Traveling to Kyrgyzstan after several weeks in Uzbekistan, I was struck by the variety and homespun charm of Kyrgyz food. From my first meal in Bishkek—in a restaurant with a nautical theme—to a memorable feast in a yurt in the countryside near the end of the journey, there were surprises.
Bishkek’s varied influences
At Captain Nemo’s, a starter of pumpkin soup, and a main course of fish en papillote was distinctly European. There was even a table-top rotating spice rack, filled with goodies to give a bit of zing to the dishes. It was a just-right change of pace after the somewhat predictable meals I’d had in neighboring Uzbekistan.
Another meal, a four-course dinner in Bishkek, began with an array of cold dishes that were well seasoned, with flavors balanced to perfection. When we exclaimed at the Chinese influences, our guide insisted that we were having true Kyrgyz food, influenced yes, but Kyrgyz. It was a treat of a meal, washed down with options of tea, local beer or vodka.
My favorite dishes here were a platter of roasted chicken that had been seasoned with a tangy, peppery marinade; and a Szechuan beef salad, Chinese style, with soy sauce and cilantro. Plump morsels of Borsok, a Kyrgyz fried bread, and more salads rounded out the first course, and we could have stopped there. But we didn’t. The steamed dumplings that came next were delectable, and accompanied by a red chili sauce that provided a kick. This condiment turned out to be available just about everywhere we went, and good on everything.
Provincial taste experiences
In a Uighur home miles from the capital, we were treated to a wonderful experience of good flavors carefully presented as “art-on-a-plate” by our host, a self-taught culinary guide who also offers home stays and cooking classes. The presentation was so lovingly prepared, it was impossible not to be disarmed. I’d never had a salad decorated with corn kernels to resemble a pineapple, or a dessert of fruit fashioned as a palm tree—Pop Art cuisine, served in a village in the middle of a landlocked, mountainous country!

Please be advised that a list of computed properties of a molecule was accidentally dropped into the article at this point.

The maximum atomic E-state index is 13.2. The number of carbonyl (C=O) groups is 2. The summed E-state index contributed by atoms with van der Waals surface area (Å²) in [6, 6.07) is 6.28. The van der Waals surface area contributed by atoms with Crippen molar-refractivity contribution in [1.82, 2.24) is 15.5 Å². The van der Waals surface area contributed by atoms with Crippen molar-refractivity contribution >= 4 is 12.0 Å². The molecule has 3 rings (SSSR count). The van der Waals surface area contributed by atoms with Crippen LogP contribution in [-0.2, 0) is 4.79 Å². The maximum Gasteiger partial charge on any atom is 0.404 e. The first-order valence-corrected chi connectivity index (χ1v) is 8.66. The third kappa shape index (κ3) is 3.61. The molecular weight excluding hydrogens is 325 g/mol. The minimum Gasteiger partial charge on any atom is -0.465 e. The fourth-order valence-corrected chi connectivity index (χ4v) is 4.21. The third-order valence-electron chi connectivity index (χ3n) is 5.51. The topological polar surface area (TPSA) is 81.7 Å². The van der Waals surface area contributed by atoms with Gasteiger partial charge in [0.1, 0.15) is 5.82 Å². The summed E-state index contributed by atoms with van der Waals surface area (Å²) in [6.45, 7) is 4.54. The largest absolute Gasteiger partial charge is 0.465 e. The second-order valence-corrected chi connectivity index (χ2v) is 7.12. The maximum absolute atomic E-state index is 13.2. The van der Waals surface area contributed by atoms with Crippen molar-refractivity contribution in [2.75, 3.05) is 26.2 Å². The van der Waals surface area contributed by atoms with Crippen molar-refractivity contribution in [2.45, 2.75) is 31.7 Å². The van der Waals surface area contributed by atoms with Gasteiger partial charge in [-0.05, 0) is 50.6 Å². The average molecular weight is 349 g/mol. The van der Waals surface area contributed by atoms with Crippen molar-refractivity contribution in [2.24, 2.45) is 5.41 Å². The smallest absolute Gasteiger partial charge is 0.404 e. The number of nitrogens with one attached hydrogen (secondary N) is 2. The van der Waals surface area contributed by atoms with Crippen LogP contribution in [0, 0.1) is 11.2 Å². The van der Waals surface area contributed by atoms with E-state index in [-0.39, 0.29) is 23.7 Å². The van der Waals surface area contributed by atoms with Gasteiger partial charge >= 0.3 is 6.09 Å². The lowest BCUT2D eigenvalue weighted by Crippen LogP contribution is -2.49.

Food options in Kyrgyzstan can be basic: a traveler’s picnic for hiking, for example. And disappointing: more than one hotel or B&B dinner seemed more out-of-a-box than fine dining. But there was always a redeeming taste experience around the corner.
As we traveled around Issy Kul Lake, we spotted numerous stands selling dry-cured fish and the famous local brew, fermented mare’s milk, packaged in re-purposed soda bottles and sold alongside cheese balls, a local favorite. Several of us focused on the fish, and at least one traveler bought some to take home.
Hospitality in Kyrgyzstan is generous. A sumptuous luncheon in a beautifully appointed yurt in the town of Kyzl Tuu opened with a welcome from local dignitaries, and included a huge spread of nibbles, breads, salads and soup, followed by a sturdy main course of beef stew with a pilaf of rice and thin, crispy noodles topped with caramalized onions.
The flavors ranged from sweet to salty, to be eaten at the same time. In addition to Borsok, the bread basket included a local specialty of crunchy fried spirals that resembled grissini in texture. Little pots of homemade jam and preserved fruit were served alongside. Endless refills of tea from a samovar provided the perfect accompaniment.
Dining in Kyrgyzstan: a sampler
Many reports describe the Kyrgyz dining experience as bland, and for the mountain horse culture that may be true. Thankfully, my own experience proved a little broader than that!
In Kyrgyzstan, I found the Spice Road complement to my Silk Road journey.